15. daenyll says:

    Graduated from undergrad and was job searching when recession started, couldn’t find a position really in my field, so went back to grad school for masters. Found a PT intern/tech position in a research start-up company in the same town as the school and worked thru degree. Was eventually offered full time position with the company and have steadily been paying down both graduate and undergraduate loans down much ahead of schedule, and have a decent start on an IRA. It’s been a bit stressful, but I’ve done ok. My dad has been out of steady work for well over a year now and I’ve had to bail him out on a few emergency house repairs recently that have set my personal plans back some, but I’m grateful for what I have.

  16. govenar says:

    There’s a recession?
    (actually I have felt it in my stock investments going down)

  17. Katherine says:

    Graduated college with Bachelor’s degree in 2005. Been employed with same company for 5 1/2 years, including one promotion. Biggest issue for me has been the housing bubble … learned the hard way that prices come can come crashing down … set my plans way back and unable to refinance because now it’s an investment property that’s too underwater with loan not owned by Fannie/Freddie.

    I also think that true charity cases have been hit the hardest … people don’t have as much to give … and those hit by all of the natural disasters in the past couple of years have had the double whammy to deal with.

  18. echidnina says:

    Have I felt the recession? Sure have… My partner graduated in 2009 and I just graduated. He got a 1-year contract job, and now we’re both looking for work. Positions are scarce, especially for applicants with little to no experience in less than high-demand fields.

  19. kate says:

    My soon to be x husband who is a dentist claims he pays over $91,620 in taxes annually. My lawyer says no way is this possible?

  20. Wilma says:

    I have always been frugal with my money, used coupons, carry a list and calculator in the grocery store, watch my utility usage, reuse reuse reuse reuse and then reuse one last time, never had cable or a dish, shop at consignment and thrift stores and just plain keep an eye on all things frugality in general. Yes I’ve felt it but not as bad as others. When frugality is etched on the brain your half way there.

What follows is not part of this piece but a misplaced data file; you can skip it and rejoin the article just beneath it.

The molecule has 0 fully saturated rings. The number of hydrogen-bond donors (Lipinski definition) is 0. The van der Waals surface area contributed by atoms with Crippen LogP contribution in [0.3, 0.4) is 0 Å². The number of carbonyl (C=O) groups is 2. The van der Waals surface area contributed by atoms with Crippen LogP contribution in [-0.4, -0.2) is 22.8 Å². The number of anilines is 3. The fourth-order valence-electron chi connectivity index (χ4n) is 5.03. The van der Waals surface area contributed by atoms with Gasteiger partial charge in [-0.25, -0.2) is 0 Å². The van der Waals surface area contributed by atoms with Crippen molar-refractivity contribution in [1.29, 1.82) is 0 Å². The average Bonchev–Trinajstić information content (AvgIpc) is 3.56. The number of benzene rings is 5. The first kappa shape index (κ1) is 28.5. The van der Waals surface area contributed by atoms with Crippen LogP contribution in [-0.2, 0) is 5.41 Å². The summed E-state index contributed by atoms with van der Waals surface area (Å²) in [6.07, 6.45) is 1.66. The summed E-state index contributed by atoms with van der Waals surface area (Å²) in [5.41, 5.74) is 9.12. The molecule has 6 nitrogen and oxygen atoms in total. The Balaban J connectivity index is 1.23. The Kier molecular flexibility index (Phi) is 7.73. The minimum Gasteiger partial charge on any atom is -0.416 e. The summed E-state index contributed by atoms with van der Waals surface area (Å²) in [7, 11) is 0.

• Shirley says:

      I believe that when we grow up with parents who were naturally frugal (not stingy, mind you) and saw it work for them, we take on that nature also. It certainly worked well for us and we have never gone without anything we truly needed although wants were often put on hold. I shudder when I see people spending beyond their means unnecessarily.

  21. Lynn B says:

    I haven’t had a fulltime job since January 2009 since I was laid off from a trade magazine. I was a senior news editor. I was rehired six weeks later as a partime freelancer. I’m now 57 and don’t know if I’ll ever hold another professional fulltime job. I had to sell my NYC coop apt. Luckily, I had lots of equity; I’m now relocated in a college town in a western state and have a roommate–my 89 year old father. It’s a good move for both of us in lots of ways. I live in a mobile home community for seniors–I now qualify, and continue to write for my previous employer.

  22. Goner says:

    Yes — watching my investment balances gyrate by thousands in one day and tens of thousands in a week — the first few times was quite shocking, especially when in the down direction, but eventually I got used to it. I have a small business — just a few people doing highly specialized work for mostly overseas clients so income has been steady. I live very frugally so cash flow is ok. Main effect has been the crazy swings in investments.

  23. Kathryn says:

    Pretty much everyone I know, including myself has been hit hard. I have a bachelor’s degree with a background in banking and have had three jobs in past 7 years and now currently unemployed again and trying to yet another job and very concerned for my future as jobs are scarce and with being older with experience find that employers prefer younger people with only a few years of experience as they can pay them less.

    One job I took was in a call center for near minimum wage pay as it was all I could find and that job ended up being outsourced to another country and the few jobs left in the states were moved out state. It was harder on others as some had been there for 20 or more years and had never worked any place else.

    The last job had over 100% turnover rate in a period of a few months and management’s expectations were impossible to meet. Even then, they were trending on hiring people to work 32 hour weeks so they would not pay them any benefits.